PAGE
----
Beyond that, there’s the willingness to experiment, which is a key factor, the pleasure in imagination is a key factor and also a kind of wish or desire to have this information and to use it. Because if you’re not going to use it, you can have memorize all the things in the world and it won’t do anything for you.

Memory champions, for example, can memorize thousands of digits that they forget half an hour later, but they have that particular use value in the competition in of itself. It’s always got to have some sort of use and some sort of pay off. The more you can identify with that use and that payoff is, then the more you have that necessary key factor to succeed.


Don’t Miss The Motivation Train!


Rob: You’re talking about motivation there, and you’re also talking about trying to find ways to get started exploring these techniques.

Anthony: It’s not particular to the field of memory training. All areas need points of access and entry points. With music for example, people who would be perfectly capable of becoming very good musicians don’t get the point access that enables them to enter the kingdom. It could be that they didn’t get the right teacher or they didn’t get enough sleep or enough Cheerios or whatever the case may be.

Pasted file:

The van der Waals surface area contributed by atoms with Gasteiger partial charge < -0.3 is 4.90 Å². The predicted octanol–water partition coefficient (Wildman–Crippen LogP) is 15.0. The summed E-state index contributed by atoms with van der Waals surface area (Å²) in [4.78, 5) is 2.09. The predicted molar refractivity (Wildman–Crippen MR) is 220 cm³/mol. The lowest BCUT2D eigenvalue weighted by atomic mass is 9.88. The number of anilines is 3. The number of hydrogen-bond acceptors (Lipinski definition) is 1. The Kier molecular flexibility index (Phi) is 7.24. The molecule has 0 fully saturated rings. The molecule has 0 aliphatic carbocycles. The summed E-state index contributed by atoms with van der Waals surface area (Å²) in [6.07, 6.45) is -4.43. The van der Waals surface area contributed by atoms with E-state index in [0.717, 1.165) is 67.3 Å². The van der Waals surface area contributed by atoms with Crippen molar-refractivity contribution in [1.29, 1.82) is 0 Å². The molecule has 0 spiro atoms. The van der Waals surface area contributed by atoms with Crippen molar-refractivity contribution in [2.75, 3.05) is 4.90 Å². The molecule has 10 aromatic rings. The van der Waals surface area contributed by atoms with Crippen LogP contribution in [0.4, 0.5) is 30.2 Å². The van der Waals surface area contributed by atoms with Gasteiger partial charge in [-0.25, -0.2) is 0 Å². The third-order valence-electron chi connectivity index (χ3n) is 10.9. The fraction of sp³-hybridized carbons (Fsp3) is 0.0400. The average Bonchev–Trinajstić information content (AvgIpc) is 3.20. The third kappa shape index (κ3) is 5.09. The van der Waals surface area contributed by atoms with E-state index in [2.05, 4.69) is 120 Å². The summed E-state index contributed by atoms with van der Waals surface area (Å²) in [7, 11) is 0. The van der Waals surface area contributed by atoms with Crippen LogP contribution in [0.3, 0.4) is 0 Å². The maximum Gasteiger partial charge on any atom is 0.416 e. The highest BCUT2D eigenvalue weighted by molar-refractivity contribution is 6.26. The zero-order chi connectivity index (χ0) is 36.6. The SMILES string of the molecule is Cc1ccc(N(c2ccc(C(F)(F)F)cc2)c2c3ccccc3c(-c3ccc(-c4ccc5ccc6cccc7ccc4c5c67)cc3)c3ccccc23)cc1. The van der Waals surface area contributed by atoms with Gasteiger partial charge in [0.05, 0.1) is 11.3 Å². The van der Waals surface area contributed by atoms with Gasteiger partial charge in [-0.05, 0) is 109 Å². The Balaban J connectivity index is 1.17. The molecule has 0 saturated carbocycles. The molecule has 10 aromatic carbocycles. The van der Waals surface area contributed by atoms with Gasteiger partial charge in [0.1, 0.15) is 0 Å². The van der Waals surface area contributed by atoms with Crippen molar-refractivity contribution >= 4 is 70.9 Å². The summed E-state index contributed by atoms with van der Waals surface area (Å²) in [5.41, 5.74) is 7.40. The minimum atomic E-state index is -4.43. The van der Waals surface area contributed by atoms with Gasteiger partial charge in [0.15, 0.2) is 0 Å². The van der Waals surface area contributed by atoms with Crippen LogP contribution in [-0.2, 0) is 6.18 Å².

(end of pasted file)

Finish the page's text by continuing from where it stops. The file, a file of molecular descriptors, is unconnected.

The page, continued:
They just missed that train which is very sad because we all have musical capacities. That really is, I think, one of the key factors of all education is helping people find that entry point, as many as possible, because it’s really sad. We all have the ability to do anything really. We just need the prophets and the leaders who are able to show the way.

Rob: I’d love to come back to that point about music because I’ve heard you’re a musician. Before I do, with your work, what are some of the key access points that you help people with in terms of being out to get a footing on these Magnetic Memory Techniques?

Anthony: Well for me the big thing is the Memory Palace. The reason why I focus on it so specifically and teach so much about it is because it’s not only the fundamental memory technique, but it is the memory technique that you can use all of their memory techniques inside of. If you can get going with that, then you have enabled yourself really to have a success with every other memory technique.